The war on coal is a winner for China

We’ve just entered the 21st month of Donald Trump’s presidency. While the president is ending his predecessor’s war on coal at home, American taxpayers are still funding Barack Obama’s war on coal abroad.

That’s bad news for US taxpayers, trade — and national security.

In 2013, President Obama ordered the Treasury Department to use its representation on the World Bank, where the US is the largest funder, and other multilateral development banks to veto funding for coal-fired power stations. That year, the World Bank formalized a near blanket ban on coal. Last year, it extended the ban to the funding of oil and gas projects as well.

China is the big winner here. It dominates the solar-power industry. Nine out of the world’s top 10 solar companies are Chinese-controlled.

Just as important, access to cheap electricity is the single best way of boosting economic development in poor countries. Developing nations’ need for coal generation doesn’t go away simply because the World Bank refuses to fund it. Instead, they turn to — guess who? — China.

Indeed, across the board, the West is in danger of ceding development and influence to China: China is spending $1.3 trillion to build transportation and energy projects from the Indo-Pacific through east Africa and Eastern Europe.

Yet the US has one hand tied behind its back. Already China is financing coal-fired power stations in Pakistan, Bangladesh and Kenya. Although the Trump White House rescinded Obama’s anti-coal financing directive last July, it has made only halfhearted efforts to overturn the World Bank’s financing bans. Forming an alliance of like-minded countries to promote the responsible use of fossil fuels has been in the works for some months and would help force a change of policy.

But a major stumbling block appears to be the Treasury, which has day-to-day responsibility for safeguarding American interests at the World Bank and other international-aid banks. What explains the foot-dragging on a policy so obviously harmful to the United States?

The likely answer is: Much of its key leadership is drawn from Wall Street, including Treasury Secretary Steve Mnuchin — meaning they probably share Wall Street’s cultural assumptions that coal is the past and wind and solar the future, even if it’s Chinese.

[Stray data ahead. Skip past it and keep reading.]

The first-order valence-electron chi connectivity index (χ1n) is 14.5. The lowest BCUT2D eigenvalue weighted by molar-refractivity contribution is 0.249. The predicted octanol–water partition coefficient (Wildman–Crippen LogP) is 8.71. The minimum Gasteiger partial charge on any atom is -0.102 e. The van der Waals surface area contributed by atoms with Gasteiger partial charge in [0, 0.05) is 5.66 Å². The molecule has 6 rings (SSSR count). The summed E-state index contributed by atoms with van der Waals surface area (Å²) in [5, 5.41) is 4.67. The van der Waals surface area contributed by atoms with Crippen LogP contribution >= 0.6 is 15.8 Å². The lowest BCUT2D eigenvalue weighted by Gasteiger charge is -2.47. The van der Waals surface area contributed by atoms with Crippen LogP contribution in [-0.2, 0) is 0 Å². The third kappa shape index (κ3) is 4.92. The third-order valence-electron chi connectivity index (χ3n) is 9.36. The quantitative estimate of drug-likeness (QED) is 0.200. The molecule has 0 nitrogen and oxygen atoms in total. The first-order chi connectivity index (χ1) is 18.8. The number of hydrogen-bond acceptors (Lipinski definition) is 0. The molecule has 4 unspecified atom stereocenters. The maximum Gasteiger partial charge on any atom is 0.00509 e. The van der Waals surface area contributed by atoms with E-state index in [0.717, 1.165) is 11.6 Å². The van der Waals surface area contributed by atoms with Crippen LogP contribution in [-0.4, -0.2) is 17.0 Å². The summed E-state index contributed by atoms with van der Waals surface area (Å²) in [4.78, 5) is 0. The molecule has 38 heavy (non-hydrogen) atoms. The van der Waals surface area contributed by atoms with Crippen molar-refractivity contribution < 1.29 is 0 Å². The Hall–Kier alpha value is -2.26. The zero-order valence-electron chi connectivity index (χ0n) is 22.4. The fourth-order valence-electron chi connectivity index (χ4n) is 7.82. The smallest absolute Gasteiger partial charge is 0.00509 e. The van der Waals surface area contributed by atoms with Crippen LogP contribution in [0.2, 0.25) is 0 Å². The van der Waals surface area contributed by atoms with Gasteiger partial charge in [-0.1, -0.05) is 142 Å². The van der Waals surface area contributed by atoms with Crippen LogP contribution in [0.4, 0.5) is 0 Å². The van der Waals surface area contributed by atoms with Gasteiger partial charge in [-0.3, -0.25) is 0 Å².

There’s a revealing passage in Bob Woodward’s “Fear” on life inside the Trump White House. The president and his top economic advisers were having an argument on trade and the loss of blue-collar jobs. People didn’t really want manufacturing jobs, argued Gary Cohn, who was serving as director of the National Economic Council.
“I can sit in a nice office with air conditioning and a desk,” the ex-Goldman Sachs president continued. “People don’t want to go into coal mines and get black lung.”

“Trump wasn’t buying it,” Woodward says. The president is right and Cohn badly out of date. Surface mining overtook underground mining some time in the early 1970s. And Wall Streeters continue to ignore renewable energy’s biggest drawback: It doesn’t keep the lights on.

Meanwhile, falling natural-gas prices should be pushing Americans’ energy bills lower, but high-cost renewable energy is pushing them up. In California, which is gearing up for a 100 percent renewable-energy mandate, electric rates are already 60 percent higher than in the rest of the country. A recent survey by the Energy Information Administration found that one in five households reported reducing or forgoing necessities such as food and medicine to pay an energy bill.

It’s even worse for the world’s poor. According to a UN report, providing universal energy access could be done for less than $50 billion a year, but doubling the share of renewable energy could cost $500 billion a year.

There’s no other word for it: Foisting high-cost energy on those who can least afford it is immoral. It’s the poor who bear the heaviest burden of renewable energy.
The next World Bank meeting convenes Oct. 8. Let’s hope Mnuchin and the Treasury Department have what it takes to end Obama’s war on coal and on developing nations around the world. It’s time to lift the ban.

Rupert Darwall is the author of “Green Tyranny.”

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